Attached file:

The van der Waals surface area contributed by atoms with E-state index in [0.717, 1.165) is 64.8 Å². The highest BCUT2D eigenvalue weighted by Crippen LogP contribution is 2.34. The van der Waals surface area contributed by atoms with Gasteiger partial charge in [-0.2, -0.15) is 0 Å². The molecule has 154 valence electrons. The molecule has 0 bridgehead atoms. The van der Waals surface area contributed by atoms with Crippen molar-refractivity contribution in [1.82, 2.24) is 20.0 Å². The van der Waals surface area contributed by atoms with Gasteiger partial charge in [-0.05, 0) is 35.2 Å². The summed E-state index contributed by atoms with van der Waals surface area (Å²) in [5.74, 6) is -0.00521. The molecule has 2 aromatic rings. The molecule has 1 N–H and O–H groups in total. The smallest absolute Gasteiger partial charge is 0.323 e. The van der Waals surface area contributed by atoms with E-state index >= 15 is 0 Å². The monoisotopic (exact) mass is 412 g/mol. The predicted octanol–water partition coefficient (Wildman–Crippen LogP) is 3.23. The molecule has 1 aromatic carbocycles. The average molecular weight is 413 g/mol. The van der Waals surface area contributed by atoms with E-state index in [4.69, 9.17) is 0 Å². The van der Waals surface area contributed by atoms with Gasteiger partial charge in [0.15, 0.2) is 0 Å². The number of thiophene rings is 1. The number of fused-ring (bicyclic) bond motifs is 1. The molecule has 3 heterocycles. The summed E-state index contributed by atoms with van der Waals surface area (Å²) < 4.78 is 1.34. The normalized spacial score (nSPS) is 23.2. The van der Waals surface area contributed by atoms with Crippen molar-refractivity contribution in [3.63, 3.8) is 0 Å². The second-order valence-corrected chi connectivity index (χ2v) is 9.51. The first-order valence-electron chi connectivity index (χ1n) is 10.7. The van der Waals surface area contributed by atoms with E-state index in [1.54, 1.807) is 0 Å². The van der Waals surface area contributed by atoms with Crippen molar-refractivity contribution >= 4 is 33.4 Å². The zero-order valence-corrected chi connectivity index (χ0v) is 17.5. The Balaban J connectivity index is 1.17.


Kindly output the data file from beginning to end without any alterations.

The van der Waals surface area contributed by atoms with E-state index in [0.717, 1.165) is 64.8 Å². The highest BCUT2D eigenvalue weighted by Crippen LogP contribution is 2.34. The van der Waals surface area contributed by atoms with Gasteiger partial charge in [-0.2, -0.15) is 0 Å². The molecule has 154 valence electrons. The molecule has 0 bridgehead atoms. The van der Waals surface area contributed by atoms with Crippen molar-refractivity contribution in [1.82, 2.24) is 20.0 Å². The van der Waals surface area contributed by atoms with Gasteiger partial charge in [-0.05, 0) is 35.2 Å². The summed E-state index contributed by atoms with van der Waals surface area (Å²) in [5.74, 6) is -0.00521. The molecule has 2 aromatic rings. The molecule has 1 N–H and O–H groups in total. The smallest absolute Gasteiger partial charge is 0.323 e. The van der Waals surface area contributed by atoms with E-state index >= 15 is 0 Å². The monoisotopic (exact) mass is 412 g/mol. The predicted octanol–water partition coefficient (Wildman–Crippen LogP) is 3.23. The molecule has 1 aromatic carbocycles. The average molecular weight is 413 g/mol. The van der Waals surface area contributed by atoms with E-state index in [4.69, 9.17) is 0 Å². The van der Waals surface area contributed by atoms with Gasteiger partial charge in [0.15, 0.2) is 0 Å². The number of thiophene rings is 1. The number of fused-ring (bicyclic) bond motifs is 1. The molecule has 3 heterocycles. The summed E-state index contributed by atoms with van der Waals surface area (Å²) < 4.78 is 1.34. The normalized spacial score (nSPS) is 23.2. The van der Waals surface area contributed by atoms with Crippen molar-refractivity contribution in [3.63, 3.8) is 0 Å². The second-order valence-corrected chi connectivity index (χ2v) is 9.51. The first-order valence-electron chi connectivity index (χ1n) is 10.7. The van der Waals surface area contributed by atoms with E-state index in [1.54, 1.807) is 0 Å². The van der Waals surface area contributed by atoms with Crippen molar-refractivity contribution >= 4 is 33.4 Å². The zero-order valence-corrected chi connectivity index (χ0v) is 17.5. The Balaban J connectivity index is 1.17.